Newly Discovered Security Flaws Put Windows Users at Serious Risk

Is Windows Secure

Microsoft Vulnerability Affects Most Recent Operating Systems

Learn about two recently discovered vulnerabilities that could put your company’s computers and operations at risk and what Microsoft is doing to fix the issue.

Is Windows Secure

Two newly discovered security vulnerabilities could put Windows users at risk of attack if they do not download and install security patches Microsoft recently issued.

What Are the New Microsoft Security Flaws?

Nicknamed DejaBlue, the two security flaws are designated CVE-2019-1181 and CVE-2019-1182. They are similar to the BlueKeep vulnerabilities Microsoft issued patches for in May 2019. The newest flaws, like Bluekeep, could allow hackers to create so-called “wormable” attacks that easily can be spread from one computer to another without any interaction from a user.

The main difference is that the newer security vulnerabilities are potential threats to newer versions of Windows products.

What Systems Does DejaBlue Affect?

There are potentially hundreds of thousands of computers that could be affected by the Windows worm. They sit within the Windows Remote Desktop Services (RDS) package. According to Microsoft, the vulnerabilities could affect the following systems:

  • Windows 7 SP1
  • Windows Server 2008 R2 SP1
  • Windows Server 2012
  • Windows 8.1
  • Windows Server 2012 R2
  • Windows 10 (all supported versions, including server versions)

That’s a massive number of potential targets that could be infected if the patches are not deployed and active monitoring tools are not in place.

Windows XP, Windows Server 2008 and Windows Server 2003 are not affected.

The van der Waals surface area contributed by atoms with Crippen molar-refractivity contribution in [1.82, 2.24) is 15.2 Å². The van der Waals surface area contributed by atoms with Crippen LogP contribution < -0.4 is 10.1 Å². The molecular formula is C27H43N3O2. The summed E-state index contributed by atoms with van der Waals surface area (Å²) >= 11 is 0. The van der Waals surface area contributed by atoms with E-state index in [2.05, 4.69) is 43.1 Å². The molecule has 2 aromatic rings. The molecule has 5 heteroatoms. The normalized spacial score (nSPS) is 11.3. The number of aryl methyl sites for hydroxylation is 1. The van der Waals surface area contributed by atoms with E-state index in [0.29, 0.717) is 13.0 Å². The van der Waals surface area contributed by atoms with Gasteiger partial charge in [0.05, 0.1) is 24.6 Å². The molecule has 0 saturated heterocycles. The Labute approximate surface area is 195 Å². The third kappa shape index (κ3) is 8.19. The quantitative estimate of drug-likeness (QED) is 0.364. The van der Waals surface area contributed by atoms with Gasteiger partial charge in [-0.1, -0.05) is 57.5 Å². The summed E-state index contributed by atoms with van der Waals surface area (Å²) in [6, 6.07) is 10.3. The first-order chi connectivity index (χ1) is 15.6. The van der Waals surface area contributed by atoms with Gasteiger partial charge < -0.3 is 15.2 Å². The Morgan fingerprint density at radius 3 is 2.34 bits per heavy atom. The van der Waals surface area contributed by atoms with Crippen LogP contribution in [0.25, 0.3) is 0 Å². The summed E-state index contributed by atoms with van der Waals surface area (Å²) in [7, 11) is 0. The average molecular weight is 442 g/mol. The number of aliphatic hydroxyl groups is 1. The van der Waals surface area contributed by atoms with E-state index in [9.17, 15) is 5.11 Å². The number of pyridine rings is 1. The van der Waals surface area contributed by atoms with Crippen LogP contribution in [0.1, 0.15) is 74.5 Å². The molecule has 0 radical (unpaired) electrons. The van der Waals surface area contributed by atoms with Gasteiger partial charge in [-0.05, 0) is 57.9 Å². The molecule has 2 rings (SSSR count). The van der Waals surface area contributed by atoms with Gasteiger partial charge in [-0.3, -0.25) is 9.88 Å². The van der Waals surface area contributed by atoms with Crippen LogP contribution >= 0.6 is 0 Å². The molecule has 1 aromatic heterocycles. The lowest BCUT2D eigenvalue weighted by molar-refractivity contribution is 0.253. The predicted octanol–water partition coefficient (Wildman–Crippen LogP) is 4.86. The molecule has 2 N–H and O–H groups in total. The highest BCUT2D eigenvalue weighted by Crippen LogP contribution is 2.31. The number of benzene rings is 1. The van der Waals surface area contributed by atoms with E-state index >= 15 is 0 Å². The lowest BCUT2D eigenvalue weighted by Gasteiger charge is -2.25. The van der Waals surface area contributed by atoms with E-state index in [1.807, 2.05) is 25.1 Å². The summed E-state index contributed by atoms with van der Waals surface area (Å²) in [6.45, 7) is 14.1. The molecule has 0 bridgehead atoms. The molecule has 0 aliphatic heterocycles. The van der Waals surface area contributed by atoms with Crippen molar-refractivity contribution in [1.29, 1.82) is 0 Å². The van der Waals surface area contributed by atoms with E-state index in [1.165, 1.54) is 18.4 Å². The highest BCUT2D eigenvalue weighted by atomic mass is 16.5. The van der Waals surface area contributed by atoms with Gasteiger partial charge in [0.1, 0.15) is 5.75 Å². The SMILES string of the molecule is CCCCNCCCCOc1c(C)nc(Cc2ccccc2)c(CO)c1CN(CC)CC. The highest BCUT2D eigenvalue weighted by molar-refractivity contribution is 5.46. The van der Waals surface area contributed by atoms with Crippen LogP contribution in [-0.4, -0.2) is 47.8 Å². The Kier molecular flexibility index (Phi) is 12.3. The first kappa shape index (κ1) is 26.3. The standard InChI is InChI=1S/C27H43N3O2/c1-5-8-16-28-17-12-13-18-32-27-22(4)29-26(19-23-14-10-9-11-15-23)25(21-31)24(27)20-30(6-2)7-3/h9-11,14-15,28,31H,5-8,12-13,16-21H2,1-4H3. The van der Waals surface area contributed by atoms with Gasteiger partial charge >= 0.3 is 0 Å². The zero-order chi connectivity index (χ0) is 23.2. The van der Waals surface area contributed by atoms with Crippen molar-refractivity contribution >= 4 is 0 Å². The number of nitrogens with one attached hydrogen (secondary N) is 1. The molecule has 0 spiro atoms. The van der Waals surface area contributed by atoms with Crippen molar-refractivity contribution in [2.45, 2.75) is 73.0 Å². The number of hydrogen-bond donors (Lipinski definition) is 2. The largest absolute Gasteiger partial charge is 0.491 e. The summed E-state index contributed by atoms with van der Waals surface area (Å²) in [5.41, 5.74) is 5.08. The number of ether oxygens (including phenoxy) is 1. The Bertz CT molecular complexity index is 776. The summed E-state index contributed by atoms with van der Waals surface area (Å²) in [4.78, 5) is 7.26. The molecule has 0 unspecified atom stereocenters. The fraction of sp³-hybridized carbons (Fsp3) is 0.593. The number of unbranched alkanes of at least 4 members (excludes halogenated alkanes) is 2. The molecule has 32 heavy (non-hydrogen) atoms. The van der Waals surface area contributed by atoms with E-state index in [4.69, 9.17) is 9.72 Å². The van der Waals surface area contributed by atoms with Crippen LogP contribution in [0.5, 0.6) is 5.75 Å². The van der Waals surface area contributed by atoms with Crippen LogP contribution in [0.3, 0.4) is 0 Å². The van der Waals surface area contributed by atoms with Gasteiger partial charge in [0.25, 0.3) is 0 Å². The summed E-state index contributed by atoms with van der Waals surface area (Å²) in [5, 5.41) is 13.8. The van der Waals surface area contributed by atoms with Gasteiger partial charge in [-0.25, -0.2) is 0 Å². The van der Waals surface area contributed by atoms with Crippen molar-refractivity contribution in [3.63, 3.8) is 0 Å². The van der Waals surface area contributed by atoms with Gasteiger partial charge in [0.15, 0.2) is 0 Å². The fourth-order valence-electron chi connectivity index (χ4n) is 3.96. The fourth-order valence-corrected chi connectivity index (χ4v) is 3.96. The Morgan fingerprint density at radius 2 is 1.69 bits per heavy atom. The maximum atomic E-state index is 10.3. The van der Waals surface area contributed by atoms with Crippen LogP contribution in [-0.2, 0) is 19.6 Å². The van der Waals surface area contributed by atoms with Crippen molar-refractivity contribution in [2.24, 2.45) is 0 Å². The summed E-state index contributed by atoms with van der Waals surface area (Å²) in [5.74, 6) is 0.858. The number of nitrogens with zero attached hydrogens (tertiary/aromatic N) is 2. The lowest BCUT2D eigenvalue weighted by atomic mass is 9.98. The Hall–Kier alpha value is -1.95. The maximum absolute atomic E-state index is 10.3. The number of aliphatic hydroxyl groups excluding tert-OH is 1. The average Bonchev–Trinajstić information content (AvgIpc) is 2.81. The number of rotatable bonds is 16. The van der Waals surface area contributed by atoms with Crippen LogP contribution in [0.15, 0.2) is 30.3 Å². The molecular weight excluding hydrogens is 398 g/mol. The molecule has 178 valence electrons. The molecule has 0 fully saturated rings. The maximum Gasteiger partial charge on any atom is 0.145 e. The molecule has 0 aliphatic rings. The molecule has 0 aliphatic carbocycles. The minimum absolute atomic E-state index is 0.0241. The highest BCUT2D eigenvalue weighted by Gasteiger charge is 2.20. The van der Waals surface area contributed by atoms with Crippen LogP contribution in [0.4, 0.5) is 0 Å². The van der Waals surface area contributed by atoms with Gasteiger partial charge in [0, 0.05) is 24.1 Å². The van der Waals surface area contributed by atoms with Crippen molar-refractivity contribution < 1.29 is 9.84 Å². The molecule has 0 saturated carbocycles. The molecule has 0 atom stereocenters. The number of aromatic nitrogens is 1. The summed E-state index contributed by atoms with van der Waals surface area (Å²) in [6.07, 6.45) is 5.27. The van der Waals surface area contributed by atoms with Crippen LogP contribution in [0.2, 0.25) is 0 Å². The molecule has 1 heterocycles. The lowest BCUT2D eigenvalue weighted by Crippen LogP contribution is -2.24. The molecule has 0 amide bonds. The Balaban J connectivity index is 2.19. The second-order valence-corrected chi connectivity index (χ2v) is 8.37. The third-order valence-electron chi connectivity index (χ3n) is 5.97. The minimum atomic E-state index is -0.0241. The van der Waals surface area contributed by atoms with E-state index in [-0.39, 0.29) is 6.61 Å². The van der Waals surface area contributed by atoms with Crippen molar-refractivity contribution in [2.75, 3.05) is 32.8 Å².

How Does DejaBlue Work?

Like with BlueKeep, the vulnerabilities can be used to exploit RDP, a tool that administrators use to connect to other computers on a network. Hackers could then use that exploit to code and load a worm that is automated. It would “jump” from one computer to another, potentially affecting millions of computers quickly.

What makes the DejaBlue and Bluekeep vulnerabilities so dangerous is that they can propagate without any user interaction.

What’s more dangerous is that the new vulnerabilities differ from BlueKeep, which targeted Windows 7 operating systems. The new exposures could affect Windows 7 and all recent versions of Microsoft’s operating systems. That amplifies both the risk and the potential impact.

“At this point, nearly every contemporary Windows computer needs to patch, before hackers can reverse engineer those fixes for clues that might help create exploits,” notes Wired magazine.

While a British intelligence agency, GCHQ, is credited with identifying BlueKeep, Microsoft notes that it identified the new threats itself. To date, no evidence that exists that indicates the vulnerabilities were known to third parties, the company said.

“These vulnerabilities were discovered by Microsoft during hardening of Remote Desktop Services as part of our continual focus on strengthening the security of our products,” Microsoft said in a release.

The scale of the potential damage is extraordinary. As of July 2019, there were as many as 800,000 computers worldwide that were still vulnerable to BlueKeep, with a much larger potential threat from DejaBlue.

What Can We Do to Protect Against Cybersecurity Threats?

The key to maintaining a secure network is developing a comprehensive, multilayered security strategy. A managed services provider can partner with you to develop a cybersecurity plan that includes:

  • Comprehensive network perimeter monitoring using next-generation firewalls to detect, contain, disable and destroy threats
  • Continuous monitoring of systems, endpoints and users